Welcome to the Transdisciplinary Studies program at Claremont Graduate University.
What We Do
Our program fosters an environment where faculty, students, and staff serve as the conduits for transdisciplinary development. We are a resource for creating facilitative spaces and supporting transdisciplinary scholarship, serving as the intellectual hub of CGU’s community. Through the Transdisciplinary Studies program, we provide a platform for the CGU community to transform education to meet challenges that are deeply entrenched, constantly evolving, and excitingly complex.
Transdisciplinarity at CGU is a way of seeing the world that promotes finding intellectual connections everywhere. It’s a way to get deep conversations going across the University campus as well as outside of it, taking the fruits of these collaborative efforts outside University walls and into the world.
Our world transcends disciplines because it is complex. We are complex. In CGU’s Transdisciplinary Studies program, we embrace this complexity. You’re joining a community of curious collaborators committed to enriching society and human life through transdisciplinary innovation. We look forward to working with you.
Claremont Graduate University’s Transdisciplinary Studies Program enables university scholars to collaborate and innovate around society’s most complex research questions. Our program provides resources for the CGU community at large to forge intellectual connections to re-frame and address these questions with space and support for cross-disciplinary initiatives. We also offer students opportunities to construct, blend and transcend traditional academic fields so they may shape their individualized courses of study to extend beyond disciplinary boundaries.
To equip CGU’s community of scholars with transdisciplinary tools and perspectives and apply them to create new ways of thinking about the world’s most pressing issues.
Collaboration: In order to converse with different disciplines, see the boundaries that shape each disciplinary approach, and transcend the space that separates them, scholars from different fields and stakeholders outside of the university must collaborate around complex problems
Connectivity: By sharing new perspectives, methodologies, assumptions and goals, networks of transdisciplinary scholars expand the ability to affect change through greater creativity and power
Social Responsibility: Meaningful research is aimed at improving the world for those who need it most, applying research outside of the Ivory Tower and back into the community
Innovation: Through honoring the creative process and embracing complexity, new frameworks can be constructed and new approaches can be derived to help us tackle the world’s most difficult issues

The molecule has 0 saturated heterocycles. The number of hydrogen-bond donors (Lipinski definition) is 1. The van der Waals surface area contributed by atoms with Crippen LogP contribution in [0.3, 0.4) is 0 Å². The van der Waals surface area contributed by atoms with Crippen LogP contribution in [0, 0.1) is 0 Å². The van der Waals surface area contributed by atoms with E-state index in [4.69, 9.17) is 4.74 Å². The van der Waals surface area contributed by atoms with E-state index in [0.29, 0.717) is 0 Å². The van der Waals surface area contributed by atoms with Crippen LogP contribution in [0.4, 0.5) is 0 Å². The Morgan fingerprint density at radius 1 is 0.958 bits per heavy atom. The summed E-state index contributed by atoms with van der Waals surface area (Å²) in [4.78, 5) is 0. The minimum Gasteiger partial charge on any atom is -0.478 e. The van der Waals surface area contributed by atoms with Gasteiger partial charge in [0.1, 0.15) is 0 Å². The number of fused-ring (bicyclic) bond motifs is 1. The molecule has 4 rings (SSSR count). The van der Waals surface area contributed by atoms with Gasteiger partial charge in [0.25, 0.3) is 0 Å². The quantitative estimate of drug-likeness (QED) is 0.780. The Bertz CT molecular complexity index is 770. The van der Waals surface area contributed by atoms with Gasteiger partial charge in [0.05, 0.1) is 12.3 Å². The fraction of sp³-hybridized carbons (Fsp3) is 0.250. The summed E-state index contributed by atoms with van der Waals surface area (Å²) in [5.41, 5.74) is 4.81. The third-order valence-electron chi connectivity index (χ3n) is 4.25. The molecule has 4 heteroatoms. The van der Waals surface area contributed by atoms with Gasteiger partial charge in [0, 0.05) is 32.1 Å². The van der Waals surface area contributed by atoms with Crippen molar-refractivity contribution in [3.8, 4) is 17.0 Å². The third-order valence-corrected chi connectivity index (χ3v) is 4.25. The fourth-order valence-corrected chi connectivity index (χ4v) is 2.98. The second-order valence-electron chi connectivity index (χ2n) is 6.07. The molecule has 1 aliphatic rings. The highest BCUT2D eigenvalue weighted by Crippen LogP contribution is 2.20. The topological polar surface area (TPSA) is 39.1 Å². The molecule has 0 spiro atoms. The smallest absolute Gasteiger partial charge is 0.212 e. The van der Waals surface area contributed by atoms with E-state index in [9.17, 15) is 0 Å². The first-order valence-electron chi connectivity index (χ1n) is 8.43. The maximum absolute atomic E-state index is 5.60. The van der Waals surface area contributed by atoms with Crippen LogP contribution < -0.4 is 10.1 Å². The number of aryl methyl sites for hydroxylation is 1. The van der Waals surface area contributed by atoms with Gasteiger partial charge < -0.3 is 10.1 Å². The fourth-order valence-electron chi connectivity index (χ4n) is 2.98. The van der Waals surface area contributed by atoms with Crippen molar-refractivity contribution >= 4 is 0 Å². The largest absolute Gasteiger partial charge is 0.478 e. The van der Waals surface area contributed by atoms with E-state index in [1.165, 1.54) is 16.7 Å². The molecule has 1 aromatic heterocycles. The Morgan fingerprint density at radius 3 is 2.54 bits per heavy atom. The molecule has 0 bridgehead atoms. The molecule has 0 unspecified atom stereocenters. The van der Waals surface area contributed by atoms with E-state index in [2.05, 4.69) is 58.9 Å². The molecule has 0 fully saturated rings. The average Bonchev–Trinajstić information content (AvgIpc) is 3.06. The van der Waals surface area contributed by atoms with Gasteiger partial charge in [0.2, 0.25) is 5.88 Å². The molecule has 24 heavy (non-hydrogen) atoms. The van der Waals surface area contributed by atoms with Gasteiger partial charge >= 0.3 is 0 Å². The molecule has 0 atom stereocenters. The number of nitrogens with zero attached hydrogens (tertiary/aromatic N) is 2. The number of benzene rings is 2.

Leadership: We strive to be an international leader in university-wide, transdisciplinary scholarship
Andrew (Andy) Vosko
Director, Transdisciplinary Studies
Andrew (Andy) Vosko is associate provost and director of the Transdisciplinary Studies program at Claremont Graduate University. He earned his bachelor of science from the University of Michigan, Ann Arbor, with a dual concentration in Japanese Language & Literature and Biopsychology & Cognitive Science. Vosko earned his PhD in neuroscience from the University of California, Los Angeles, where he trained in the Laboratory of Circadian and Sleep Medicine, Laboratory of Neuroendocrinology, and the Intellectual and Developmental Disabilities Research Center.
Since 2012, Vosko has taught neuroscience, physiology, histology, and medical ethics to students across a diverse range of professional tracks, including integrative health and osteopathic medicine. He has had faculty appointments at Southern California University of Health Sciences, where he also served as Chair of Basic Sciences, as well as at Rocky Vista University, where he was director of faculty development. His current research interests include biomedical, interprofessional and transdisciplinary education; medical humanities; gender and sexual minority health care; and bio-behavioral sleep medicine.
Vosko’s scholarly work involves topics that range from neural circuit function to epistemology in health care education, and he has received research grants from the National Institutes of Health and the Arnold P. Gold Foundation. Most recently, he has also served on the American Association of Medical Colleges Advisory Committee on Sexual Orientation, Gender Identity, and Sex Development, where he worked to promote inclusion of gender and sexual minority health care needs into medical curricula.
Assistant Director, Transdisciplinary Studies
Richard Ross is the assistant director of the Transdisciplinary Studies program at Claremont Graduate University. He earned his BA and MA in US History from Montana State University, Bozeman.
Richard has worked as a tutor for AP US, European, and World History. Richard has also worked as an adjunct instructor for CGU’s School for Arts and Humanities digital humanities program. From 2013 to 2016, Richard worked as the project manager and web developer for the Power Struggles project, funded by the John Randolph Haynes and Dora Haynes Foundation, under former CGU Research Associate Professor, Hal T. Nelson, before taking his current position at CGU as the assistant director of the Transdisciplinary Studies Program.